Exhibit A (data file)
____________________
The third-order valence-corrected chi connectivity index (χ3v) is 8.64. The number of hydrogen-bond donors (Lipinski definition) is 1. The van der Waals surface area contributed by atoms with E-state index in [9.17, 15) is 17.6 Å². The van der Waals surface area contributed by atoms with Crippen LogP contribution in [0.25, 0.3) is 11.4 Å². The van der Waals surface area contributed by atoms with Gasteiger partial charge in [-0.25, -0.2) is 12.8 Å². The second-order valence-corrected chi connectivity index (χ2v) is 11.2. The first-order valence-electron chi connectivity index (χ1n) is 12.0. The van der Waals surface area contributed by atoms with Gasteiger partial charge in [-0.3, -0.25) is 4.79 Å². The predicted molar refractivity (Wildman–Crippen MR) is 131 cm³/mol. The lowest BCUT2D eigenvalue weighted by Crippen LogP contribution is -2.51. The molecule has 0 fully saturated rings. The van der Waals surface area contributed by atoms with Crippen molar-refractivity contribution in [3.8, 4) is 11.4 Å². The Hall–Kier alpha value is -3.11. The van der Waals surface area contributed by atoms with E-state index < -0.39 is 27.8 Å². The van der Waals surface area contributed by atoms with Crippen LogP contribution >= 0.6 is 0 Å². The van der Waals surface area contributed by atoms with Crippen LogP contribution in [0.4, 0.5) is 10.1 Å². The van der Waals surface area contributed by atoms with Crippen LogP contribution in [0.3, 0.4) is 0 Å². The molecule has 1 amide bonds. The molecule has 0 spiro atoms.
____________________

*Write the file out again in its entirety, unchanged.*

The third-order valence-corrected chi connectivity index (χ3v) is 8.64. The number of hydrogen-bond donors (Lipinski definition) is 1. The van der Waals surface area contributed by atoms with E-state index in [9.17, 15) is 17.6 Å². The van der Waals surface area contributed by atoms with Crippen LogP contribution in [0.25, 0.3) is 11.4 Å². The van der Waals surface area contributed by atoms with Gasteiger partial charge in [-0.25, -0.2) is 12.8 Å². The second-order valence-corrected chi connectivity index (χ2v) is 11.2. The first-order valence-electron chi connectivity index (χ1n) is 12.0. The van der Waals surface area contributed by atoms with Gasteiger partial charge in [-0.3, -0.25) is 4.79 Å². The predicted molar refractivity (Wildman–Crippen MR) is 131 cm³/mol. The lowest BCUT2D eigenvalue weighted by Crippen LogP contribution is -2.51. The molecule has 0 fully saturated rings. The van der Waals surface area contributed by atoms with Crippen molar-refractivity contribution in [3.8, 4) is 11.4 Å². The Hall–Kier alpha value is -3.11. The van der Waals surface area contributed by atoms with E-state index < -0.39 is 27.8 Å². The van der Waals surface area contributed by atoms with Crippen LogP contribution >= 0.6 is 0 Å². The van der Waals surface area contributed by atoms with Crippen LogP contribution in [0.4, 0.5) is 10.1 Å². The van der Waals surface area contributed by atoms with Crippen LogP contribution in [0.3, 0.4) is 0 Å². The molecule has 1 amide bonds. The molecule has 0 spiro atoms.